Editorial Notes

Xi Jinping's Russia trip can promote closer policy coordination: China Daily

Russian President Vladimir Putin meets Chinese President Xi Jinping at Friendship Palace in Beijing on April 26, 2019, on the sidelines of Belt and Road Forum.
Russian President Vladimir Putin meets Chinese President Xi Jinping at Friendship Palace in Beijing on April 26, 2019, on the sidelines of Belt and Road Forum.PHOTO: AFP

In its editorial, the paper says that President Xi Jinping is expected to reinforce Beijing's appeal for positive China-Russia relations at the 23rd St. Petersburg International Economic Forum.

BEIJING (CHINA DAILY/ASIA NEWS NETWORK) - President Xi Jinping will pay a state visit to Russia early next month, and attend the 23rd St. Petersburg International Economic Forum, according to the Chinese Foreign Ministry.

Officially, the visit is meant to "tamp the political foundation" of China-Russia relations, ascertain greater mutual support on core interests as well as matters of common and mutual concern, make sure the relationship stays elements-proof in the capricious international climate, and open up brighter prospects for pragmatic cooperation "in all realms".

But that certainly will not be the sole reason for the coming visit to attract third-party attention.

Indeed, it does matter how these two sizeable neighbours position and orient their relationship in a less-than-friendly international environment, which Beijing has described as a time of "great changes not seen in a hundred years".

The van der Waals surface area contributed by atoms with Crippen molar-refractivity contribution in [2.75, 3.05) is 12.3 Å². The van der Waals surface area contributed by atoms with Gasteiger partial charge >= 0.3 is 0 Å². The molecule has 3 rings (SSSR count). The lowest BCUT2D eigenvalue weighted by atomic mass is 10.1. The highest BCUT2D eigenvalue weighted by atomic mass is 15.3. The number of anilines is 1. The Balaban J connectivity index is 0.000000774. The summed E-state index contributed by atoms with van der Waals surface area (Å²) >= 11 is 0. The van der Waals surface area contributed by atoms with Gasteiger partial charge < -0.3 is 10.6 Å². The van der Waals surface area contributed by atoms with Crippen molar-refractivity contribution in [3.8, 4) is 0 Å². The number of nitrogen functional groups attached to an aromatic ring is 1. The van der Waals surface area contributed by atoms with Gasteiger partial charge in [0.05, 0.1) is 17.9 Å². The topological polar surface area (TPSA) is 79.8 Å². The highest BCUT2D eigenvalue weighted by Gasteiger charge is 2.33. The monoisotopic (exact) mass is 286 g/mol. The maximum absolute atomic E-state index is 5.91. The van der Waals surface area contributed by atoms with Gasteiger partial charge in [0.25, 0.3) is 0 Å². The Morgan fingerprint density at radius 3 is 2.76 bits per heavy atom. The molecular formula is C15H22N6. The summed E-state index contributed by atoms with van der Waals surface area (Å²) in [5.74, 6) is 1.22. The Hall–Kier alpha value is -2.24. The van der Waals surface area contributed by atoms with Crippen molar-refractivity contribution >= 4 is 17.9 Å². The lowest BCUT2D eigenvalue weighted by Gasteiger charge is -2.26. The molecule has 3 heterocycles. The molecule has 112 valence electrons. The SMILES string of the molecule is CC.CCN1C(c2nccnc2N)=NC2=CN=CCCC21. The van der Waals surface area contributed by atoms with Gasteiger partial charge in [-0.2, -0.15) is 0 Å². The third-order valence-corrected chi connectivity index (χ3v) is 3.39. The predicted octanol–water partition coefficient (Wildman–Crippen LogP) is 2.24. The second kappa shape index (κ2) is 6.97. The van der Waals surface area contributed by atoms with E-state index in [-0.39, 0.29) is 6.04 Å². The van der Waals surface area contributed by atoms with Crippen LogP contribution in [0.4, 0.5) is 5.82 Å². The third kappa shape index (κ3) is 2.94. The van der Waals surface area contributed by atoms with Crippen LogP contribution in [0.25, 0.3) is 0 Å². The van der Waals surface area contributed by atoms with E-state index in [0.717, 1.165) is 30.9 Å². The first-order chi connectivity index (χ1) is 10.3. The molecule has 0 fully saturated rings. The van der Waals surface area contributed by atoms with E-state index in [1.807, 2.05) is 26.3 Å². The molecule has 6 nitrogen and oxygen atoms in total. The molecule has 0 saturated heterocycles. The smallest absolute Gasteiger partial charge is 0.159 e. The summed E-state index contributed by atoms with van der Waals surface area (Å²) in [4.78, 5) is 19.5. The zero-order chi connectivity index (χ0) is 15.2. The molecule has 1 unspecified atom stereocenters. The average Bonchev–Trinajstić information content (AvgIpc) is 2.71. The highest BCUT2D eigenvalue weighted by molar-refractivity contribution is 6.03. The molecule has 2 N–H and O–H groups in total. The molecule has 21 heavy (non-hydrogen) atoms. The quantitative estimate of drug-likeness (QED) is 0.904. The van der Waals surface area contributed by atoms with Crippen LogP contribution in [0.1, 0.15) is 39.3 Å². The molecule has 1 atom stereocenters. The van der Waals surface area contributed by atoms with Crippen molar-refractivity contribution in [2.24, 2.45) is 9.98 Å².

Beijing's and Moscow's respective uneasy relations with Washington have inspired rich imaginings regarding the prospects for the tricky trilateral relationship.

Not a few are hoping to find clues for a new round of dramatic interactions among the three.

But what defined those relations in the past may not apply today.

 
 

As the Chinese Foreign Ministry stated, China-Russia relations have grown increasingly "mature, stable and resilient".

They know where each other's core interests lie and have been treating each other with due respect.

Beijing and Moscow are not allies, and they do not seek an alliance, even as they are both under pressure from Washington.

But that does not mean they will not lend support to each other in their opposition to the rising protectionist, unilateralist tendencies Washington has displayed.

As permanent members of the United Nations Security Council, China and Russia carry on their shoulders inescapable responsibilities for preserving the world order, with the UN and corresponding international laws and rules at the centre.

In his speech at the St. Petersburg event, President Xi is expected to reiterate Beijing's appeal for multilateralism, better global governance, and sustainable common prosperity.

Beijing and Moscow have cooperated closely recently on major international concerns, and stood firm behind the international order based on the UN Charter.

Their continuous commitment to the peaceful resolution of such global concerns as the Iran nuclear deal, the Democratic People's Republic of Korea nuclear issue, as well as the internal strife in Venezuela is essential to regional and world peace.

They will be able to make greater contributions to global governance if they can engage in closer, more effective policy coordination.

Xi's coming visit will surely be conducive to that.

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